Sorted lists in Windows 8 applications

While developing Windows 8 applications I have come across the requirement to have my list of items sorted on my screen, sometimes in a <ListBox>. Unfortunately the base WinRT controls make this really difficult to achieve.

After a few hours of searching for an easier way to do it, I finally discovered a way of sorting the items. Rather than having the controls automatically sort for me (as I was used to doing in Silverlight, etc.), but instead by sorting the underlying list itself. It makes total sense in hindsight.

A blog post from Andrea Boschin explains how to do it: http://www.xamlplayground.org/post/2010/04/27/Keeping-an-ObservableCollection-sorted-with-a-method-override.aspx

The sorting can be achieved automatically by overriding a method in the ObservableCollection. The final step is to add the IComparable interface to the class you want to sort.

Here is an example IComparable implementation that will sort alphabetically

public int CompareTo(object obj)
{
var person = obj as Person;
return string.CompareOrdinal(this.Name, person.Name);
}

By David Burela
Reblogged from my 
Infragistics blog

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Adding a privacy policy to your Windows 8 application

One aspect of Windows 8 app development that I have seen a lot of developers get tripped up on has been the inclusion of a “privacy policy”. The certification requirements document explains why it is needed:
http://msdn.microsoft.com/en-au/library/windows/apps/hh694083.aspx#ACR_4_0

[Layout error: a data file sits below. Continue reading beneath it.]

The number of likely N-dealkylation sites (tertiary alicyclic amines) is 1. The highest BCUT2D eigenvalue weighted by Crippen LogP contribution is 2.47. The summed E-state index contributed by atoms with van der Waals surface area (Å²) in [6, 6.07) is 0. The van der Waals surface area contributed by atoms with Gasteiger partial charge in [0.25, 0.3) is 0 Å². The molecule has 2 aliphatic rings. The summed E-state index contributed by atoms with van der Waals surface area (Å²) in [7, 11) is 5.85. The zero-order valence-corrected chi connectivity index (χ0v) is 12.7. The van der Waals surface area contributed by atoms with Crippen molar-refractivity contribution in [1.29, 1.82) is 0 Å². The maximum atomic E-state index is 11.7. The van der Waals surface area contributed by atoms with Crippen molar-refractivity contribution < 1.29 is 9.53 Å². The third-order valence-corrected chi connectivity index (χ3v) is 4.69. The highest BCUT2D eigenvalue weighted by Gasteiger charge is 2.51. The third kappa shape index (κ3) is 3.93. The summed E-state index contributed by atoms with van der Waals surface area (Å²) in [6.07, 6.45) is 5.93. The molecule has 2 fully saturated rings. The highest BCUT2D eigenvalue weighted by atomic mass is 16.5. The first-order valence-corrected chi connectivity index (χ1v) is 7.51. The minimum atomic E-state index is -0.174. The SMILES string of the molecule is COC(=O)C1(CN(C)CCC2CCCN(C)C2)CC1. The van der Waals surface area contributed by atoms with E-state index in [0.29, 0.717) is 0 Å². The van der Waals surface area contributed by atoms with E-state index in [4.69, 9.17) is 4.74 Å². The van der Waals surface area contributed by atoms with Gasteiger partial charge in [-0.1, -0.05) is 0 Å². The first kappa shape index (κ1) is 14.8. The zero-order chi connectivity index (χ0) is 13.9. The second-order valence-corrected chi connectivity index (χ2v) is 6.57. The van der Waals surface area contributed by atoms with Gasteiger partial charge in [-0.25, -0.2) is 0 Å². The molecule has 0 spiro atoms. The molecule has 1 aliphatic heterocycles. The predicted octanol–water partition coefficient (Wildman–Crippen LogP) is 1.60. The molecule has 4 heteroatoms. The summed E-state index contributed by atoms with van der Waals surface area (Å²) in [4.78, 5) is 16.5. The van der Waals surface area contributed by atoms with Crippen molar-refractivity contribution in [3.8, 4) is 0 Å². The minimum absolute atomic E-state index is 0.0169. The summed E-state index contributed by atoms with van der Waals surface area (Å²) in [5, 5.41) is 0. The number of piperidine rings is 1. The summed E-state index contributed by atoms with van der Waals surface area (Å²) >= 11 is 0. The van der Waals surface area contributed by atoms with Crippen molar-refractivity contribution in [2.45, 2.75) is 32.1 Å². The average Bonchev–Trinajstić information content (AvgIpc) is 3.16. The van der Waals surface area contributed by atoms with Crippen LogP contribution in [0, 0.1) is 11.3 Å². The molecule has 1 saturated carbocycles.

But to sum the article up, if you even have the “can access the internet” capability checked then you MUST have a privacy policy. I (incorrectly) thought that since I was just accessing a XML feed and not sending any data that I would be excluded from the requirement. But Microsoft have no idea what you may be sending in your GET/POST requests.

Examples of privacy policies

The first step is to write a privacy policy, however it is probably easier to just base yours off of someone else’s. Here is my current privacy policy https://davidburela.wordpress.com/windows-apps-privacy-policy/

Here are links to a few other privacy policies:

The next hurdle is finding somewhere to host your privacy policy. You could use a free Windows Azure website account, post it onto your blog (like I have done), or perhaps put it onto skydrive/dropbox and make it public.

Code

Once you have your privacy policy, the last step is to add it to the settings charm. The easiest way is to add it to the settings charm from App.xaml.cs, this way the privacy policy is available on every page of your application.

Below I have included the code snippet I use in my own code. First you add an event handler for when the commands are requested. Then you add your new privacy policy option to the settings screen. Finally you add logic for what happens when your new option is clicked (launch the web browser).

App.xaml.xs:

protected override void OnLaunched(LaunchActivatedEventArgs args)
{
// …

SettingsPane.GetForCurrentView().CommandsRequested += App_CommandsRequested;
}

void App_CommandsRequested(SettingsPane sender, SettingsPaneCommandsRequestedEventArgs args)
{
args.Request.ApplicationCommands.Add(new SettingsCommand(“privacypolicy”, “Privacy policy”, OpenPrivacyPolicy));
}

private async void OpenPrivacyPolicy(IUICommand command)
{
var uri = new Uri(“https://davidburela.wordpress.com/windows-apps-privacy-policy/”);
await Launcher.LaunchUriAsync(uri);
}

I hope this helps simplify your app development!

By David Burela
Reblogged from my
Infragistics blog.